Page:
“We have music that appeals to a lot of different audiences. It might not be the best recipe for commercial success, but it does allow us to highlight and give people who tune in a chance to hear something they’re not going to hear anywhere else.”

Any operational costs are funded mostly by donations from listeners and volunteers, as well as occasional grants. No ad revenue, however, also means that everyone who works for the station does so on a volunteer basis, including Ebright, who makes a living as a contract web designer. He estimates that WCRS has about 50 to 60 volunteers, but while some produce new shows weekly, others produce content less frequently and air reruns.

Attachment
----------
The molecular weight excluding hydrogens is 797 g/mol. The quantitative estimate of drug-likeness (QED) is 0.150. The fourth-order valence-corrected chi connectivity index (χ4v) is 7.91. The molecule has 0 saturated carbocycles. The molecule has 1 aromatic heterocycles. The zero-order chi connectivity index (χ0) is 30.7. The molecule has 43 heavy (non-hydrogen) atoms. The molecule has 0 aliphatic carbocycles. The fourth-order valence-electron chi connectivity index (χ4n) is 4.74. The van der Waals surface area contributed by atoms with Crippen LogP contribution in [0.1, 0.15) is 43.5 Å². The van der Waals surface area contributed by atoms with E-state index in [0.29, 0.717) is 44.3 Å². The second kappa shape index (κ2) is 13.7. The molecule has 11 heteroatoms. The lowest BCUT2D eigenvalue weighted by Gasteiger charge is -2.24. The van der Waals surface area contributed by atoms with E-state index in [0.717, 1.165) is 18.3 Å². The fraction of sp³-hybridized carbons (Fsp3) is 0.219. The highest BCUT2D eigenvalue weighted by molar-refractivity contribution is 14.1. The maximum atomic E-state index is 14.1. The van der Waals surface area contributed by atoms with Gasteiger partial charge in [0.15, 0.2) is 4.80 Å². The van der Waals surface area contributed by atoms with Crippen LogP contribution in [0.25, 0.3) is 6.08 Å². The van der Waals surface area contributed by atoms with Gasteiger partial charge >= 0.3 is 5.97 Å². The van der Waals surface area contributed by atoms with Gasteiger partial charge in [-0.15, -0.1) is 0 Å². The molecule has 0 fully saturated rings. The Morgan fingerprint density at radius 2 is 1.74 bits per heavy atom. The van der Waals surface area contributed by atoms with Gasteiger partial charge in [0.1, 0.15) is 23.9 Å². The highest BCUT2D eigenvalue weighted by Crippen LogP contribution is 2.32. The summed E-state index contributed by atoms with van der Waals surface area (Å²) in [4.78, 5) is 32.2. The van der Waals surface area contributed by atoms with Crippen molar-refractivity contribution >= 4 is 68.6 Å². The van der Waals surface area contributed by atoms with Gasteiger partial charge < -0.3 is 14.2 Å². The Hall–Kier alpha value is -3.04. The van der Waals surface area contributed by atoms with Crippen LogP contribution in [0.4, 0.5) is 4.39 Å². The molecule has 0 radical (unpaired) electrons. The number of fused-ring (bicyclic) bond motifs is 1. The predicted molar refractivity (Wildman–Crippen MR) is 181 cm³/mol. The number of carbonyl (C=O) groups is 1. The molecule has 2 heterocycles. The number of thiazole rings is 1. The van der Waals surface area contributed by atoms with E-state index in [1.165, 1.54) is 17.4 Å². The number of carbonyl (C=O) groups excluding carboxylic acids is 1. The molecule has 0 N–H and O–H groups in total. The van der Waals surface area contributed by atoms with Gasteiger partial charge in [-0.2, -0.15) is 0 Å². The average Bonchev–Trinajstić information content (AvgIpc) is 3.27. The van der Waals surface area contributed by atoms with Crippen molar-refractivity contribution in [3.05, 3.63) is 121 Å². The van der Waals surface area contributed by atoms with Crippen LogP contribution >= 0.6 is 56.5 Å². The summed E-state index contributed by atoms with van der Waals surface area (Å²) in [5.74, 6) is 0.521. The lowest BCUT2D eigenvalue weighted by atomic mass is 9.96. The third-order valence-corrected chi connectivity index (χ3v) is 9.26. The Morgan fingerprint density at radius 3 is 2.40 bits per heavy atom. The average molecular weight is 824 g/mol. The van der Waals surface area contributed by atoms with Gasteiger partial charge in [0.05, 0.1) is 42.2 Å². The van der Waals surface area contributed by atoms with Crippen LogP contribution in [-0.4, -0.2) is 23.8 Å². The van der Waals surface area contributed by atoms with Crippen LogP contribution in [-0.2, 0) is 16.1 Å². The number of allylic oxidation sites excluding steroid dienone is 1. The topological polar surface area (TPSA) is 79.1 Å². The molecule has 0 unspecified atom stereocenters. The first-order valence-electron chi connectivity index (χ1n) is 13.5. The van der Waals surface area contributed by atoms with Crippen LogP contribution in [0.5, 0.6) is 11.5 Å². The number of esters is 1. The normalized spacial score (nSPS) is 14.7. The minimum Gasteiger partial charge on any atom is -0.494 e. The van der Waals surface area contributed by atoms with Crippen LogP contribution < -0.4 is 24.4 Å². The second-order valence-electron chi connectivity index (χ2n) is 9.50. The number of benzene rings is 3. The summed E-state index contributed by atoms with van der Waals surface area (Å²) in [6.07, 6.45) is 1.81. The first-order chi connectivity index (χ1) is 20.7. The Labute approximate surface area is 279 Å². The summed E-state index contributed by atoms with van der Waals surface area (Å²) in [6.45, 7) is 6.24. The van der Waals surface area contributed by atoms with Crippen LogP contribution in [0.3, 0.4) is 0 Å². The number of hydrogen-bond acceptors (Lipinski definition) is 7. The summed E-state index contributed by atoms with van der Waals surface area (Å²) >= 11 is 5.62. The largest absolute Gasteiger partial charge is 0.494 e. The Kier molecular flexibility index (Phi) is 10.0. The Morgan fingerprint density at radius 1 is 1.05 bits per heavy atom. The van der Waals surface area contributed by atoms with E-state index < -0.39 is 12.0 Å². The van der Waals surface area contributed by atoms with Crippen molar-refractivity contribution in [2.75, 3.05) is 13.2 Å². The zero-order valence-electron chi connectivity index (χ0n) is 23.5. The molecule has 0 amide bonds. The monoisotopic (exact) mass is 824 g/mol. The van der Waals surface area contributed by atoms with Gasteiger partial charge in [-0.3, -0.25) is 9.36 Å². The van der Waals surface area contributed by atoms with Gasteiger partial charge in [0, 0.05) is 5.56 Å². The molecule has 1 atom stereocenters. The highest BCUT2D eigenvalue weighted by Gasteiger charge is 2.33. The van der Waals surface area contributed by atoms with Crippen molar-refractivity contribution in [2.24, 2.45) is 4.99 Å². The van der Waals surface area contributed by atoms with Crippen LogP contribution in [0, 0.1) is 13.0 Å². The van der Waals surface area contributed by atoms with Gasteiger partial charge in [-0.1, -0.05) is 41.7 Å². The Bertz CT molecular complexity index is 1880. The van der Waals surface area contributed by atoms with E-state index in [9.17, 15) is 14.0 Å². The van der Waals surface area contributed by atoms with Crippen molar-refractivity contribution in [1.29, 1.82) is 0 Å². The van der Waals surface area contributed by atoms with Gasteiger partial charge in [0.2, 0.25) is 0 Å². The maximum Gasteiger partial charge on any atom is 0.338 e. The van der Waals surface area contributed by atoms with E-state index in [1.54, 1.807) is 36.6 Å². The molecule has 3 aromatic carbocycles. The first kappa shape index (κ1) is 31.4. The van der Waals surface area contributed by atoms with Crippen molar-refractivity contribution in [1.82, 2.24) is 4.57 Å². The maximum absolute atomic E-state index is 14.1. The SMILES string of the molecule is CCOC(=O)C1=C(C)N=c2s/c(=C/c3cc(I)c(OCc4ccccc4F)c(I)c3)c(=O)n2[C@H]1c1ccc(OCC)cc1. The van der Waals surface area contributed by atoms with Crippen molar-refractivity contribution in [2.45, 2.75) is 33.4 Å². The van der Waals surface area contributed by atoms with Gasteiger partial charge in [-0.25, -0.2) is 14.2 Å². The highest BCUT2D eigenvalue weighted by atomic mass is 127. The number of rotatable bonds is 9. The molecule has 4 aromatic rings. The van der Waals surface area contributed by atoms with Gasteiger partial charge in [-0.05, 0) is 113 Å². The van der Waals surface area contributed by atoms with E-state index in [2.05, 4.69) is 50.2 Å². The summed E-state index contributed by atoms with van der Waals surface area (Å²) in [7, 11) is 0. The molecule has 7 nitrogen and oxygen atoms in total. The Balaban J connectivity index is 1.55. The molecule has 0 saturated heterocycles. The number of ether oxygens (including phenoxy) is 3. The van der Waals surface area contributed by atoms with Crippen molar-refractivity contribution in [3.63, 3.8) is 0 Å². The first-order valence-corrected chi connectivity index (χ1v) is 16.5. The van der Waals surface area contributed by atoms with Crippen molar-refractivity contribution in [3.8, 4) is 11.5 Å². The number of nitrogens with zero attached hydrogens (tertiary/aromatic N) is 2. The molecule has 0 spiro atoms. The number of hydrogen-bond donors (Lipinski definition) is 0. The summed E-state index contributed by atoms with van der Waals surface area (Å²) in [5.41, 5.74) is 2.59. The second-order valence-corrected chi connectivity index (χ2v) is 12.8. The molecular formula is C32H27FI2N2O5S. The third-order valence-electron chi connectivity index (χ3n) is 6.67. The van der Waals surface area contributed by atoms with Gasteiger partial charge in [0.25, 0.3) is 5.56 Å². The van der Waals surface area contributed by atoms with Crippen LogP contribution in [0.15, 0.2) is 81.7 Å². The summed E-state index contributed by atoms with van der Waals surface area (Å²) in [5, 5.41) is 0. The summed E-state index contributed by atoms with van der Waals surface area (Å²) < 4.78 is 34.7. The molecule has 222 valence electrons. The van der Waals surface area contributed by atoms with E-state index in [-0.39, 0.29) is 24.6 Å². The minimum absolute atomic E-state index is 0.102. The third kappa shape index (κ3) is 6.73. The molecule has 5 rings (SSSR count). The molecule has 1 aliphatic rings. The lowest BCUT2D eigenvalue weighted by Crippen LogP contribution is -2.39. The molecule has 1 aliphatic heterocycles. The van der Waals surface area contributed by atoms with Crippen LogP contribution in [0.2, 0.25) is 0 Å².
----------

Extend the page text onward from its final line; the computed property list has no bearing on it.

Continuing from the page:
“The hardest part is taking that idea and turning it into something you can do on a regular basis,” Ebright said. “Some people underestimate the time it actually takes to put together even a half-hour-long show.”

Jordan Bell’s 30-minute program, “First, You Hustle” is a podcast he produces as a part of his day job as the assistant director of career services at the Columbus College of Art & Design. He started the podcast filled with career advice in September 2017, then started broadcasting it on WCRS in 2018.

“Seeing that WCRS has a lot of diversity and a lot of voices that well represent the Columbus community, I thought that was the right place for our programming,” Bell, 33, of Westerville, said.

The program airs at 7 p.m. each Monday, and Bell said he has recently made the show more topical by addressing issues such as the rising unemployment rates caused by the pandemic.